How to name this cartridge?


I have bought an inert cartridge in a collection. The seller named it 7.63х25 Mauser. But the cartridge is made in Austria in 1897. Headstamp \97/\k&c/. At this time Austria had own consumer of similar cartridges. It is a pistol of Mannlicher М96. And its cartridges were called 7.63х25 Mannlicher. And I think that the Austrians had no time to do cartridges for the Mauser pistol.
So I have bought?


Your cartridge is called the 7.63 mm Mannlicher Model 1903, as well as the 7.65 mm Mannlicher Model 1903 and the 7.65 mm Mannlicher model 1896. It has also been called the 7.65 mm Mannlicher Pistol-Carbine Model 1901. It is a lighter load than the 7.63 Mauser or 7.62 Tokarev, but dimensionally identical. It is actually about the same cartridge as the original 7.65 mm Borchardt round.

There are other headstamps in this cartridge, including from DWM and from Polte in Germany. It can only be identified by knowing what the specific headstamps are, or by box label.

It is DWM Catalog Number 497

Nice round - congratulations.

Reference: “Handbuch der Pistolen- und Revolver-Patronen, Volume I,” by Erlmeier and Brandt,
Catalog 74, page `08.

John L. Moss



This is confusing to me and I don’t understand all the nomenclature, especially the DWM system. I know enough that this cartridge has at least a dozen different synonyms.

Is DWM 403 or DWM 403A as well as DWM 497 related to this cartridge in anyway?? I really don’t know the answer but am curious.




Thanks John,
I know that this family of cartridges has many names, therefore so hard unequivocally to identify these cartridges. I cannot measure it with necessary accuracy therefore to have to use logic. It was important to me to make a choice between words “Mauser” and “Manlicher”.


Heavyiron - the reason these cartridges are confusing to many of us is that ammunition is not consistently designated the world over, or sometimes within the same specific countries. We have many instances of cartridges sharing a common cartridge case but being loaded to different pressures and velocities and each being separately named. Yet on the other hand, we have cartridges where that is not done.

The 7.65 Mannlicher Model 97 is based on the 7.65 mm Borchardt case, as was the 7.63 Mauser and the 7.62 mm Tokarev. Yet all four, while usually essentially the same case, primer and projectile, have different powder charges and/or designations. The Mauser is a bit more powerful than the original Borchardt loadings, and the Tokarev is a bit more powerful than the standard Mauser loading. I am sure if you could test samples of all ammunition from those three cartridge designations alone you would find overlaps, causing more confusion.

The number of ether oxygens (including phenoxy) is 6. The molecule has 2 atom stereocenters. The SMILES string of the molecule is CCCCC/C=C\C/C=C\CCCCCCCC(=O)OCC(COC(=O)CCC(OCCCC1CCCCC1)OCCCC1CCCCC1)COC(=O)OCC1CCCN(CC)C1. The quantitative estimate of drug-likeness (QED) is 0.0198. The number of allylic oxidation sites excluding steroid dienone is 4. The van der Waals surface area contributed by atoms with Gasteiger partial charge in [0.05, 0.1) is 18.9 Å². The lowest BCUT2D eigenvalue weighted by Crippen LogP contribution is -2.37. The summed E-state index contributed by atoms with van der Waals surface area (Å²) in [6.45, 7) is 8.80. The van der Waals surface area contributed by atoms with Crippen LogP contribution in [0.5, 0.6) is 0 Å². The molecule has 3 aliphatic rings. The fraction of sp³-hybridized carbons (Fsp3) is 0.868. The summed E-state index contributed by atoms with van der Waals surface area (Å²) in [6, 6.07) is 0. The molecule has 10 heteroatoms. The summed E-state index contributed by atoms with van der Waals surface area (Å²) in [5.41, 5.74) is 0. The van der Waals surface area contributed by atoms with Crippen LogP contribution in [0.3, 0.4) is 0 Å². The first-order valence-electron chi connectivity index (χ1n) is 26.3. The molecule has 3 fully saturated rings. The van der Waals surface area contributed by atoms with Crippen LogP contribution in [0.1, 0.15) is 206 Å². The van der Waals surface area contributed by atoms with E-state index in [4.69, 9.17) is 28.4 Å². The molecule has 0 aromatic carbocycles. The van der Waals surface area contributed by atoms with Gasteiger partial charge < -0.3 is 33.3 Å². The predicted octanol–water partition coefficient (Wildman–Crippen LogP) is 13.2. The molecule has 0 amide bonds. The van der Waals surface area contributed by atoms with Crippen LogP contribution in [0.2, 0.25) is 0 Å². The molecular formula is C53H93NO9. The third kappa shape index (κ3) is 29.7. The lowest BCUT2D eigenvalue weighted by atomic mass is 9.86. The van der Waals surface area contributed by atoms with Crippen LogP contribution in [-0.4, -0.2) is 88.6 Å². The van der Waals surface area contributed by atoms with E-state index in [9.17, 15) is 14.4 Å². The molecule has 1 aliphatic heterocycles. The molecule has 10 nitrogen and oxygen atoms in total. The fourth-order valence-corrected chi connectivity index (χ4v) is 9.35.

The 9 mm Glisenti uses the same case as the 9mm Luger (9 mm Parabellum), but with a lighter loading. Many Luger loadings will damage a Glsenti pistol if fired in it. Yet they are dimensionally identical, and again share all components except the amount of powder (the bullet of the Glisenti, always Truncated, is nothing more than a form of the early Luger bullets). However, the 9 mm Parabellum cartridge is also loaded to velocities and the pressures required to produce them, from anywhere around 1050 fps to 1295 fps with the same bullet weights, not to mention that it has been loaded with bullets weighing from as little as around 90 grains to as high as 158 grains in commercially available form, and I am not even considering the “wonder bullets” and frangibles, some of which are as light as 50-60 grains, or the heaviest of the subsonics, which can reach 170 grains. Regardless, with this huge variety of loads, it is still called the “9 mm Parabellum” cartridge. The spread of velocities and pressures is much greater than that between the various, differently-designated 7.63 x 25 mm cartridges. There are Luger loads that are safe in a Glisenti, but I will not discuss that any farther since there is liability involved.

The point is, is that some cartridges received different nomenclatures than others even though the differences among them are really miniscule, while other cartridges are loaded in a huge variety of bullet weights and velocities with NO change of cartridge designation.

Confusing, you bet!

The cartridge in the original question is most properly called the 7.65 Mannlicher, in my opinion. It too, though, was loaded in more than one velocity, as there evidently was a pistol-carbine load (not to be confused with the longer-cased bottle-necked cartridge made for the Mannicher semi-automatic carbine, which was a true carbine, not a pistol-carbine, as with the buttstock removed, there was no handle remaining of any kind to hold and present the weapon for firing).

I hope this clears some of the confusion. It is not a really technical answer, but I think it addresses the question in a way that I hope clarifies the subject a little.

Edited to remove typographical error only

John Moss


Thanks John again